Kudos to Dave for pulling up his socks and discovering what Semantic Web technologies have to offer first hand – you know, all that wonderful extensible goodness I’ve been going on about after discovering it for myself.

He talks about a perceived problem here …

In order to prevent an area code, I need to add the area code with a cardinality of 0. Now I think this is a pretty big problem. The whole Semantic Web world view of open content models comes and bites us here. The rough assumption is that if a property isn’t specifically exluded, it might be related to the thing.

That’s not quite right. It’s one thing to look at the information space that is the Web/Sem-Web and see two separate but related resources (e.g. the PO and the customer), but it’s something else entirely to look at a message on the Web and conclude that there might be some data elsewhere which is intended to be communicated. That’s where self-description comes in, and it prescribes that if a message arrives with a PO and without a customer, then the customer information is not part of the message, as you require. What Bijan seems to be talking about is the former, not the latter, i.e. to avoid closed world assumptions.

He adds;

If we think of the main point of a schema language as defining the language for exchanging information, it seems that RDF/OWL is a easier to use for extensibility and versioning. Which might be no surprise given the design centres. But given the inability to control the schemas in all the right facets – such as mandatory extensions – it doesn’t fully solve the problems of large scale distributed system extensibility and versioning. More work to be done….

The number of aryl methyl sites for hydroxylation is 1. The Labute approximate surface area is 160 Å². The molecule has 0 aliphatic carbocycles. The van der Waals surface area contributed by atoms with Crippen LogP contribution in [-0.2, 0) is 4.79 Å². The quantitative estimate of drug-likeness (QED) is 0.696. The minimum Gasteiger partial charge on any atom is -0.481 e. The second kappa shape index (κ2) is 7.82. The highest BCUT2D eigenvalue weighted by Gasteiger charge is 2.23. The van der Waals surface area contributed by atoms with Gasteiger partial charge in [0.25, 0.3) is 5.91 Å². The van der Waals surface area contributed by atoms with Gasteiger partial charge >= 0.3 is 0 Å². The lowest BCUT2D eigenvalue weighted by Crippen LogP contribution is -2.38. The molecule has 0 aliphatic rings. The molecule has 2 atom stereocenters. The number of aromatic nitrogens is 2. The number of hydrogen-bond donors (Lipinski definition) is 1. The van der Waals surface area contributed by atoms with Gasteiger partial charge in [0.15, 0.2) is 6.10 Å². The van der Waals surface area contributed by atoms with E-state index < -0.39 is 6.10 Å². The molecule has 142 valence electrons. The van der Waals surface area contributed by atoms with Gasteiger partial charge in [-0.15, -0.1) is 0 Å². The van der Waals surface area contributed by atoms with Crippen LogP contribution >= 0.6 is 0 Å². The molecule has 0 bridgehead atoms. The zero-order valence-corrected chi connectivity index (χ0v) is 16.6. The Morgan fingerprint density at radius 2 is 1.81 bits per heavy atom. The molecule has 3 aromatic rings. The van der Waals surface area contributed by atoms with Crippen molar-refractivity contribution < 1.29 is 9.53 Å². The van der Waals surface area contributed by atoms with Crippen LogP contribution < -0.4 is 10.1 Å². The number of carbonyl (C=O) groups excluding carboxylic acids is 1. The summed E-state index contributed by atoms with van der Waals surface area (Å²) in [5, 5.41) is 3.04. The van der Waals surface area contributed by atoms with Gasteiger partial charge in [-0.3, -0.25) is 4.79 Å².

…which is true, I think there is more work to be done (though I also think what’s done is a decent 80-90% solution, just as HTTP is despite not having mandatory extensions). More on mandatory extensions and RDF later though; I’ve given this subject a lot of thought (and code) over the past couple of years.

P.S. I think it’s really interesting that Web services proponents are discovering the virtues of the Semantic Web before they really appreciate all the Web itself has to offer. I totally didn’t see that coming! Coincidentally, check out this message (lists.w3.org is having issues right now, stay tuned…) where an OWL-S user realizes some of the problems with the Web services model.


no comment until now

Add your comment now